With all wisdom and insight he has made known to us the mystery of his will, according to his good pleasure that he set forth in Christ, as a plan for the fullness of time, to gather together all things in Christ, things in heaven and things on earth (Eph 1: 9 – 10).
He is before all things, and in him all things stand in their proper orders…because in him all the fulness was pleased to dwell (Col 1: 17, 19).
All of the created realm, all of humanity, by the Incarnation, exists in union in Christ. He is microcosm — the universe is held in relational union in him! All that had been scattered and lost, thrown into sin, alienation, and death has been gathered up in Christ and held in him!
Again, Christ consents to baptism to “fulfill all righteousness.” And again, Christ is Microcosm — all is held within him — all is held in deity. But now, by his baptism, Christ extends his deity to all of creation. All of creation is sanctified anew to be the home of a new and re-created people of God. Paradise is restored to be ministered to by redeemed priests of God. By his baptism the water of the Jordan River touches the skin of God. Those representative water molecules which touched Jesus have moved across the face of the earth by river, ocean, and rain. Water is sanctified. Creation drinks in the touch of God.
There are other ways by which the created realm was touched by the God-man. Mineral and complex organic compounds also touched the skin of God. The hair of God fell to the earth to bless it. But also the air we and all creatures breathe has been sanctified. Here I move to a bit of human physiology: tidal volume. Tidal volume is the air moved in and out of the lungs with each breath at rest. The tidal volume for adult lungs (and Christ’s lungs) is about 0.5 liter, less for children. The average resting respiratory rate is about 15 breaths per minute. Christ breathed 15 breaths per minute. This means 7.5 liters of air moved in and out of the lungs of God every minute. 450 liters touched God every hour; 10,800 liters every day; 3,942,000 liters yearly; and over the course of his 33 years of his human life on earth 130,086,000 liters of air — oxygen, nitrogen, and carbon dioxide — were “divinized” by the lungs of God. The atmosphere has, too, been sanctified. By his baptism the cosmos itself is made whole an is renewed.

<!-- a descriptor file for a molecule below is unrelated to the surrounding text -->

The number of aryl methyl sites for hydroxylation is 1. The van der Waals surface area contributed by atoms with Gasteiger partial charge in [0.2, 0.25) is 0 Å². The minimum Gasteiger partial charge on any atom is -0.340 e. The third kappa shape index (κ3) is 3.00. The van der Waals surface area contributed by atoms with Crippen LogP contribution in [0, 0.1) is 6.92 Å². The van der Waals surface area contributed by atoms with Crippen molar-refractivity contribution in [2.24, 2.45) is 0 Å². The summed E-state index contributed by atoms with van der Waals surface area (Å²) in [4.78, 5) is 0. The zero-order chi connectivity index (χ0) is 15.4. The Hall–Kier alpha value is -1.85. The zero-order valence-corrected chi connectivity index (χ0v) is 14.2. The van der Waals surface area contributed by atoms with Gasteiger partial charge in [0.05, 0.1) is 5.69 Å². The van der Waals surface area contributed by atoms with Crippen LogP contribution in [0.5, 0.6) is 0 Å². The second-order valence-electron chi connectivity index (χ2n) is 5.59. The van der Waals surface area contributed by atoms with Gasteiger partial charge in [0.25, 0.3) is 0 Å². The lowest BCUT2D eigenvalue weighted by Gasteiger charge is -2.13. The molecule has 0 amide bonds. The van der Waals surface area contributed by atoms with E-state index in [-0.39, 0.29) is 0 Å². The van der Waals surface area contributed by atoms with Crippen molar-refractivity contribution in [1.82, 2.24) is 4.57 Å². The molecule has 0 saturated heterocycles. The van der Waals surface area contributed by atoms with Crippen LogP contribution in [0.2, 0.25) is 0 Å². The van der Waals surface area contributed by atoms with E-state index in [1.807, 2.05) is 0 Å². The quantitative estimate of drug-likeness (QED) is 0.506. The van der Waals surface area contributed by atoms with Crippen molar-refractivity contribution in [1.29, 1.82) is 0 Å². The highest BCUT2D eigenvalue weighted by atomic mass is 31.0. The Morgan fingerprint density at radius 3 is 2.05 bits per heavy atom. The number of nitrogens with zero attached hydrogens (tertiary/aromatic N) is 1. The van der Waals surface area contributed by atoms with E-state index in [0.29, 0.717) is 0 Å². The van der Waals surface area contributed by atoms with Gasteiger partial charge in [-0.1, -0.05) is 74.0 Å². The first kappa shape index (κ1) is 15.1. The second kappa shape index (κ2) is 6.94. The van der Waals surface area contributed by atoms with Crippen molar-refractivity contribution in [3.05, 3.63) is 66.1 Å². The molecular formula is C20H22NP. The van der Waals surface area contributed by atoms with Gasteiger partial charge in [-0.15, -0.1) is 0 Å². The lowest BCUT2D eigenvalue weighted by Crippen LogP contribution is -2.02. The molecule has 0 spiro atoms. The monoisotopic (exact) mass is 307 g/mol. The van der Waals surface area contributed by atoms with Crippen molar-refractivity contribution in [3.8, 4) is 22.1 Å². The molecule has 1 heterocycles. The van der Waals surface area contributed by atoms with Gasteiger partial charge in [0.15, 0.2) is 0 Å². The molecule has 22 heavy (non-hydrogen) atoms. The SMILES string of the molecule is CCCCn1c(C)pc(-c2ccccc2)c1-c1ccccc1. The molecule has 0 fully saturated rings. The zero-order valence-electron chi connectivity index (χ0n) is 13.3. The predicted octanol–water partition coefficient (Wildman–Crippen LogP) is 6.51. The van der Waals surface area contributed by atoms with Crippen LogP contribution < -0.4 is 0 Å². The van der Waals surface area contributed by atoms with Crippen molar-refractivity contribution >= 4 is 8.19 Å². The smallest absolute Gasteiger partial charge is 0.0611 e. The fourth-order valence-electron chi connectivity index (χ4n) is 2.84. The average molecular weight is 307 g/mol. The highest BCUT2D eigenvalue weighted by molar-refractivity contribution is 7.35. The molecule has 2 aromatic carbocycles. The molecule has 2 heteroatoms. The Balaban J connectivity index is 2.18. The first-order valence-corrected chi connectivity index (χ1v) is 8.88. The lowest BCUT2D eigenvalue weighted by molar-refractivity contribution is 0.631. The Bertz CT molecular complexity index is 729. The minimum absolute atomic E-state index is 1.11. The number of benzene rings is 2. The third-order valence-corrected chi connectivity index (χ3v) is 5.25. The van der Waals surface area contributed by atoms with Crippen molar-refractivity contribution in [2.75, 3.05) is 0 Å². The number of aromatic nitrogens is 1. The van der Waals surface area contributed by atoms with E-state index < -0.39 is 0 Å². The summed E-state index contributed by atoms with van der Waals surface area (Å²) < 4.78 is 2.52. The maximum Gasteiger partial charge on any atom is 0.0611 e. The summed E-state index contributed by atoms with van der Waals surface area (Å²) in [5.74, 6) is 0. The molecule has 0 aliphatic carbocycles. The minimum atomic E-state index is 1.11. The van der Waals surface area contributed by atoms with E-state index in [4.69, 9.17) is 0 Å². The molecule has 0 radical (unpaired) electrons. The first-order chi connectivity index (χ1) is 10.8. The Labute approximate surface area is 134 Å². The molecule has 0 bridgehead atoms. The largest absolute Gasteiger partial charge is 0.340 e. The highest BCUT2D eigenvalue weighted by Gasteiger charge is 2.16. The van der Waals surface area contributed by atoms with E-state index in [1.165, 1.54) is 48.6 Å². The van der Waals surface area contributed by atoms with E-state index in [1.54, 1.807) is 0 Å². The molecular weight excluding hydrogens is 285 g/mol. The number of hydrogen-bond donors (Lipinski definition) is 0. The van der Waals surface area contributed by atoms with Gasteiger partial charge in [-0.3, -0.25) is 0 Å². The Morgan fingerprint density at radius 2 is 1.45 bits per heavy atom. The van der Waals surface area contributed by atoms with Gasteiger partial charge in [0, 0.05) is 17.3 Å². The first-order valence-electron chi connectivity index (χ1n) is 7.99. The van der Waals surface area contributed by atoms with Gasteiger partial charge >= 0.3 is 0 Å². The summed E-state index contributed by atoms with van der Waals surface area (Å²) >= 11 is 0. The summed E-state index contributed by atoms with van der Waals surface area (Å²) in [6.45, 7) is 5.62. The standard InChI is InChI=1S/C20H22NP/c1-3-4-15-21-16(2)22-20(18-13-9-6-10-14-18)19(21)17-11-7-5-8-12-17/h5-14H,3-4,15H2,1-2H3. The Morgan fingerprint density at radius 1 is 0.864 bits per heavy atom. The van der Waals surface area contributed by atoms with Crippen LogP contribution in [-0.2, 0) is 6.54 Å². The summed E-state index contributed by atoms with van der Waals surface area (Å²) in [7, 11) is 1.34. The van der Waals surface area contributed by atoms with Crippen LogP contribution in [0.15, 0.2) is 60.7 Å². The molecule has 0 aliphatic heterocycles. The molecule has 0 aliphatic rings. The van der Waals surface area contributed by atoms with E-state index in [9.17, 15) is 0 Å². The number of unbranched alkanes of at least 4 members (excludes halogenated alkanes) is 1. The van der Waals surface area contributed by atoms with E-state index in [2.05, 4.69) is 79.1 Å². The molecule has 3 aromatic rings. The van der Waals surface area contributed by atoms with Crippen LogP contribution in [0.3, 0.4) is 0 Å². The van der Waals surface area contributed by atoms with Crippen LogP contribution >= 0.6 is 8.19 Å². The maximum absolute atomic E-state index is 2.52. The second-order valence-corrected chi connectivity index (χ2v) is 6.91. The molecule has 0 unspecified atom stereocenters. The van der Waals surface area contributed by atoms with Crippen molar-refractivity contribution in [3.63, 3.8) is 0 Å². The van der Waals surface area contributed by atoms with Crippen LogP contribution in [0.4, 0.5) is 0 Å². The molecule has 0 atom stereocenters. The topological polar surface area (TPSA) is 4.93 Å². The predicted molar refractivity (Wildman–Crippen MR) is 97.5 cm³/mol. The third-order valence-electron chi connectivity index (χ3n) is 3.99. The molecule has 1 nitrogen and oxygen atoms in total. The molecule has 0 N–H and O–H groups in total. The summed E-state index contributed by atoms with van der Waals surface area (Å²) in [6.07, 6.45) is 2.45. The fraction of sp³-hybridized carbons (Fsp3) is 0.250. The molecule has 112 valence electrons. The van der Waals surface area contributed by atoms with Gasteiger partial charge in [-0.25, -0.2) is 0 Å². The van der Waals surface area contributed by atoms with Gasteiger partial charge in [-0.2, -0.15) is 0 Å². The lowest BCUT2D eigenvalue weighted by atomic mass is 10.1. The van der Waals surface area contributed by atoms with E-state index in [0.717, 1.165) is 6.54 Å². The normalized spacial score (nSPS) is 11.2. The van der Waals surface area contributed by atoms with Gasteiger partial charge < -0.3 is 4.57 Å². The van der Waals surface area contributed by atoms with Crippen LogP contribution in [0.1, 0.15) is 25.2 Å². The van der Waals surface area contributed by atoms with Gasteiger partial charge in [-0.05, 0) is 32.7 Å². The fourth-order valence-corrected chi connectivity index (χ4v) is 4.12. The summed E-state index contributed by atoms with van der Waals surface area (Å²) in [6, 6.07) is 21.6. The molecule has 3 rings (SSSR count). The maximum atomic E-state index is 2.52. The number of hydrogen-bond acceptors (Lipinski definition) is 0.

Theophany is the manifestation of the Triune God before humanity and creation. The baptism of Christ begins his ministry, yet it is the unfolding of God’s self to all of creation. This posting is concluded with a troparion, or hymn, of Theophany:
When Thou, O Lord, was baptized in the Jordan,
the worship of the Trinity was made manifest;
for the voice of the Father bare witness to Thee,
and called Thee His beloved Son.
And the Spirit in the form of a dove
confirmed the truthfulness of His word.
O Christ our God, Who hast revealed Thyself
and hast enlightened the world, glory to Thee!